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Published on: Wednesday, March 15, 2017

  • Prime Minister Malcolm Turnbull will today urge Australia’s gas giants to increase production as a short-term solution for the domestic supply issue on the east coast. The Turnbull government will also work with the companies to demand the governments of Victoria and NSW lift moratoriums on the extraction of coal seam and conventional offshore gas. According to the Australian Financial Review, Turnbull and his senior ministers will have a meeting with 10 company executives and industry representatives today. “Unfortunately state and territory government bans are putting at risk thousands of jobs by stopping the development of our gas reserves even by conventional means. The only sustainable way to guarantee affordable gas reserves is through the responsible development of our gas,” said Turnbull (AFR).
  • The RBA assistant governor for the financial system, Michele Bullock, has indicated that renewed growth in investor loans could be met with further crackdowns on lending limits to protect the financial system in the event of a downturn. “We’ve seen things pick up again and that’s why we’re watching it (investor lending) very carefully and considering whether we might need to do more,” Bullock said yesterday (The Australian). “Certainly in terms of a financial stability perspective we are watching it because investors often are the first ones to get out if things turn down”.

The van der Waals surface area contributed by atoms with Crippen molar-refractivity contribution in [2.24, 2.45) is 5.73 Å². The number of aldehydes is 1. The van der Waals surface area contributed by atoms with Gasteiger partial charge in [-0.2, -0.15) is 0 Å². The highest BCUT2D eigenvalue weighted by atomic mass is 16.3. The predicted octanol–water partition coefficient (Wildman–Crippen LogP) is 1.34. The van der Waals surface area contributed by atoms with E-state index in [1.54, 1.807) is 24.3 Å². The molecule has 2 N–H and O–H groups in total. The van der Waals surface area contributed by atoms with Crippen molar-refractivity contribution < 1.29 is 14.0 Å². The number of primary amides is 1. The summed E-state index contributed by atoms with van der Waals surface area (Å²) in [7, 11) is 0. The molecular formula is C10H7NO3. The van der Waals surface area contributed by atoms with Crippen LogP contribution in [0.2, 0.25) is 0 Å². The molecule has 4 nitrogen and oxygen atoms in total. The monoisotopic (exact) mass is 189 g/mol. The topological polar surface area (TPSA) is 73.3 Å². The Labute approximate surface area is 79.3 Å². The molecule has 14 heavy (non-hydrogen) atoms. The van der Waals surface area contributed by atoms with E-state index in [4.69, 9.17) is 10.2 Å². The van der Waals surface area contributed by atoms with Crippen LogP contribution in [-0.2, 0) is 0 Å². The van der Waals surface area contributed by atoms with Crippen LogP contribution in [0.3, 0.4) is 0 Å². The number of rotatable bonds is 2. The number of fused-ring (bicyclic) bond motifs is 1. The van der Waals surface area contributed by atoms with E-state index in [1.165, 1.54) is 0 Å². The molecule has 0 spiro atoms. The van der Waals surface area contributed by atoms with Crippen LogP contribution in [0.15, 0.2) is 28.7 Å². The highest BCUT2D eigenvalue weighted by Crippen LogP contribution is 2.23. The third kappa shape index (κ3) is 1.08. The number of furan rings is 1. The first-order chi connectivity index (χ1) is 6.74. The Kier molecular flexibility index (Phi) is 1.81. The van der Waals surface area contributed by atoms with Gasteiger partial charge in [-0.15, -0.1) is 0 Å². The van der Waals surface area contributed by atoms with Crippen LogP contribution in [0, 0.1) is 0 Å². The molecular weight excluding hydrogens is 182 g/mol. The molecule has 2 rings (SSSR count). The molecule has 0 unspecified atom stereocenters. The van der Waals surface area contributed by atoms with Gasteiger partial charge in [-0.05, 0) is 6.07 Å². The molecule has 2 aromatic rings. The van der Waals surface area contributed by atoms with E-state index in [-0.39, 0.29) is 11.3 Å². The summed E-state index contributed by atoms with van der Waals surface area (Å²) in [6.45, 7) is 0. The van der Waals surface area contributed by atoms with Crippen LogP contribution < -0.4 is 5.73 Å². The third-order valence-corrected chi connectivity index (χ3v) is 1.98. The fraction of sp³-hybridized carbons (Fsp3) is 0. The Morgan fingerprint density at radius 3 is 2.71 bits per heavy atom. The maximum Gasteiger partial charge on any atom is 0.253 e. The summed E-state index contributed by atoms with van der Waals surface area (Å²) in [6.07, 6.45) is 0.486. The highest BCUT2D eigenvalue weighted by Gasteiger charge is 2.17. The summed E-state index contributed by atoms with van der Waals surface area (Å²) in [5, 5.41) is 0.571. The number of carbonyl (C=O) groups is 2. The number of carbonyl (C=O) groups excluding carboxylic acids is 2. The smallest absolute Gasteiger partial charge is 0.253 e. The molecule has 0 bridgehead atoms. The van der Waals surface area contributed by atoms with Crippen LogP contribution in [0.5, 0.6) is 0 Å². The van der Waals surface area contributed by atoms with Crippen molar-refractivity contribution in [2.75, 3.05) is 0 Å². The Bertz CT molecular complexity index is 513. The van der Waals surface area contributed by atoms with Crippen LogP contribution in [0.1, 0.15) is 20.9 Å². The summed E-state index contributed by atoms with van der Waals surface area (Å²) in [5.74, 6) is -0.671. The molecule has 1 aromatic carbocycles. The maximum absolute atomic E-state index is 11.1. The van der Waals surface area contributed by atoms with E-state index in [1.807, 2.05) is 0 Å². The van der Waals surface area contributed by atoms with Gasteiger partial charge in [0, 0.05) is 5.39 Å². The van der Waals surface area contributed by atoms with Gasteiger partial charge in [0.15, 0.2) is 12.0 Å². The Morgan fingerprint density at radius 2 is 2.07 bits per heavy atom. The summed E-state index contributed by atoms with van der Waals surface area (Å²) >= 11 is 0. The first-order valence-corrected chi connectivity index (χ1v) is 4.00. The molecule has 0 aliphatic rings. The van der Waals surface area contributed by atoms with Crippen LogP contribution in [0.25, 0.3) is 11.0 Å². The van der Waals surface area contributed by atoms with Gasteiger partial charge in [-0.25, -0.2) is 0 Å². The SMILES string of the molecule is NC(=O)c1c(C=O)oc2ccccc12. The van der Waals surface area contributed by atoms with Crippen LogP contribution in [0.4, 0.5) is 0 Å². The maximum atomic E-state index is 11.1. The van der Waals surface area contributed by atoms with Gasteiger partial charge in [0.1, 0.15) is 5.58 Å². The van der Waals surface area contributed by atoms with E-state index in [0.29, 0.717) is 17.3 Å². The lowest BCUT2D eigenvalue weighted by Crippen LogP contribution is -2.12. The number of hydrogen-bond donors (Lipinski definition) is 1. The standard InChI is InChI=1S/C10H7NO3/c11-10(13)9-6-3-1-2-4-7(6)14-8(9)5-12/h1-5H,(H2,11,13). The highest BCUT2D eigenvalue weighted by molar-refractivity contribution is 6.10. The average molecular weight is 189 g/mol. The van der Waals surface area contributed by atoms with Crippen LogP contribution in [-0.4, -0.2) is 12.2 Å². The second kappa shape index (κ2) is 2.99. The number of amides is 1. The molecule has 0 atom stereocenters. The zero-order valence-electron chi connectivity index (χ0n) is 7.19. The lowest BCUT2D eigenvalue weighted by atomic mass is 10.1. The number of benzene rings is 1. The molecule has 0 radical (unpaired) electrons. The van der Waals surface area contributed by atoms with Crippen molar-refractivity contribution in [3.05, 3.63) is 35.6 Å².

• The superannuation industry has opposed the assistant treasurer's proposal that first home buyers can dip into their superannuation balances to help them with a deposit. Michael Sukkar, the assistant treasurer, made the case for young people to access their super funds yesterday, but suggested the super option would work only in conjunction with increased supply to avoid driving up prices. According to the Australian Financial Review, Sally Loane, the Financial Services Council’s chief executive, said “we do not support diluting people’s retirement nest eggs to solve a housing affordability problem”.
  • US stocks ended weaker yesterday on the back of lower oil prices which weighed on energy stocks. The Dow Jones Industrial Average fell 44 points, or 0.21% to 20,837.37 while the S&P 500 fell 8.02 points, or 0.34% to 2,365.45 and the Nasdaq fell 19 points, or 0.32%, to 5,856.82. Investors are also awaiting the Federal Reserve rates decision on Wednesday (US time), where it is expected the central bank will lift interest rates by 25 basis points.
  • At 0700 AEDT on Wednesday, the share price futures index was down 10 points at 5,752.

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